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By Jonah Comstock April 9, 2014
Researchers at University of Illinois at Urbana-Champaign and Northwestern University are continuing to iterate in the field of stretchable, flexible sensors and antennae. A new paper, recently published in Science, presented a new approach to the category that would allow off-the-shelf chip-based electronics to be incorporated into a peel-and-stick patch. “We designed this device to monitor...
By Jonah Comstock April 8, 2014
Nine health systems and organizations in Washington and Oregon -- representing more than a million patients -- have pledged to open up physician notes to patients via electronic medical records by the end of 2015. That increases the total number of patients with access to their physicians' notes by 50 percent -- from 2 million to 3 million altogether. OpenNotes, the initiative that grew out of a...
By Aditi Pai April 2, 2014
The AliveCor Heart Monitor can be a cost-effective method to identify high risk of stroke in adults over 65 years old, according to a recent feasibility study published in the journal Thrombosis and Haemostasis. AliveCor's heart monitor is available in the form of a smartphone case or a peripheral that attaches to the back of the phone. It sends data to a companion app that stores the device's...
By Jonah Comstock April 1, 2014
According to an as-yet unpublished study, the Mayo Clinic has found that incorporating a smartphone app into cardiac rehabilitation can reduce emergency room visits and hospital readmissions by 40 percent. "The takeaway is that digital health, mobile health, can be used for cardiovascular disease prevention, especially in a high risk group," lead researcher Dr. R. Jay Widmer told MobiHealthNews...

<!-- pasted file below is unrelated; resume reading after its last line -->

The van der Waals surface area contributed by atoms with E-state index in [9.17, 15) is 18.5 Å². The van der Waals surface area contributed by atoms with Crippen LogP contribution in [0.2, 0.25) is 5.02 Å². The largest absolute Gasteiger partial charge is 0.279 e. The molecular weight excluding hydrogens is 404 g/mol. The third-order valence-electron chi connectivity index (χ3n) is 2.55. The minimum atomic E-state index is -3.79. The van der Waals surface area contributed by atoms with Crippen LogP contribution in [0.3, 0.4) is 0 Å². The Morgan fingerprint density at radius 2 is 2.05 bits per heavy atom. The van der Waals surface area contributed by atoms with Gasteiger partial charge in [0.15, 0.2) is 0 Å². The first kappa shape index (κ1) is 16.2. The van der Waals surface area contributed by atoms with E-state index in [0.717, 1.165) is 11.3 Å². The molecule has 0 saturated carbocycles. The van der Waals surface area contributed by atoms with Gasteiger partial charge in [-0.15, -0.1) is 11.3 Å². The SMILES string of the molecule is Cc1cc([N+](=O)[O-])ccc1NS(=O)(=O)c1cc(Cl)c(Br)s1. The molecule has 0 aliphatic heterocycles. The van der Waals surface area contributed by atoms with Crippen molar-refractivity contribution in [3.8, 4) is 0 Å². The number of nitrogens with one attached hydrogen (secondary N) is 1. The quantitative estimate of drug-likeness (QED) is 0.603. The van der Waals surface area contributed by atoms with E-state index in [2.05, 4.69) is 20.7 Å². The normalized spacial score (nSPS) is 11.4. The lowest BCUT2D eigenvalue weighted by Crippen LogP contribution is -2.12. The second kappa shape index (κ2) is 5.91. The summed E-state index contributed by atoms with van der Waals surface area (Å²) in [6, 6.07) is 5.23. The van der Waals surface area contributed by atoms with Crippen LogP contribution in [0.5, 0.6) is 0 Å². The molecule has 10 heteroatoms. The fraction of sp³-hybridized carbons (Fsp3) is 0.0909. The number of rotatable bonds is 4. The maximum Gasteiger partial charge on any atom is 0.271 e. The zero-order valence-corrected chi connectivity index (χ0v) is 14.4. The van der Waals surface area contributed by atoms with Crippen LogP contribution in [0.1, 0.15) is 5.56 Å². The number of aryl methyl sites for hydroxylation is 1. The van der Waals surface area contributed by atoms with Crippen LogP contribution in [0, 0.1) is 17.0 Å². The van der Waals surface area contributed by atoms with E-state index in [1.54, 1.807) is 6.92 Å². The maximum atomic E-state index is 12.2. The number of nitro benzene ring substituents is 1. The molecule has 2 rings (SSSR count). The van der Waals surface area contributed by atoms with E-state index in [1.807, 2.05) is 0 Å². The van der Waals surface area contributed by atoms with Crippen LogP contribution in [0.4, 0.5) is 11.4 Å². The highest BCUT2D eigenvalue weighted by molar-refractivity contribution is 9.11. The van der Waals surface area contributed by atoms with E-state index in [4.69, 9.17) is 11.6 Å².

By Aditi Pai April 1, 2014
Nurses who use a smartphone-based clinical guidelines program about smoking screen patients more often and are more successful at helping patients quit smoking, according to a Columbia University School of Nursing study published in Oncology Nursing Forum. The study looked at the screening rates of 185 registered nurses who used the smartphone based system to treat patients during 14,000 clinic...
By Brian Dolan March 31, 2014
Berlin-based Caterna Vision Therapy will soon become the developer of the first mobile medical app in Germany to be prescribed to patients by physicians and that has reimbursement in place from a health plan, Caterna's founder Dr. Markus Müschenich told MobiHealthNews. Beginning tomorrow -- April 1st -- Caterna's online program for children with amblyopia, a visual impairment condition, will be...
By Aditi Pai March 28, 2014
MomentStrong is conducting a similar study A smartphone application that helps support alcohol-dependent people after they leave a treatment program may have a significant impact on patients, according to a new study published in the Journal of the American Medical Association. The study involved 349 patients who were part of five different treatment programs, two in the Northeast and three in...
By Jonah Comstock March 28, 2014
Hospitals are starting to get serious about implementing enterprise-level, smartphone-based systems for nurses, according to a study by Spyglass Consulting. In a survey of 100 tech savvy nurses from around the country, half said their hospital was now evaluating such an offering. Only 4 percent had actually implemented them already. Enterprise mobile systems are applications that include (and go...
By Aditi Pai March 28, 2014
Urs Albrecht, deputy director at the Germany-based Peter L Reichertz Institute for Medical Informatics, has developed an app that simulates injuries and health conditions for medical students. The app uses QR code-like technology to show a simulated medical issue using augmented reality through the medical student's mobile device. Albrecht, who also works at the Department of Legal Medicine of...
By Jonah Comstock March 27, 2014
Left to Right: Halamka, Dreyer, Landman, Stack, and Weygandt. As regulatory efforts like ICD-10 and Meaningful Use continue to march on, the vision of policy and the reality of physician experience don't always line up. That was the key take away from The Art of Medicine, a panel discussion hosted by Nuance in Boston, Massachusetts this week. "We had a Big Bang moment, we had a horrible...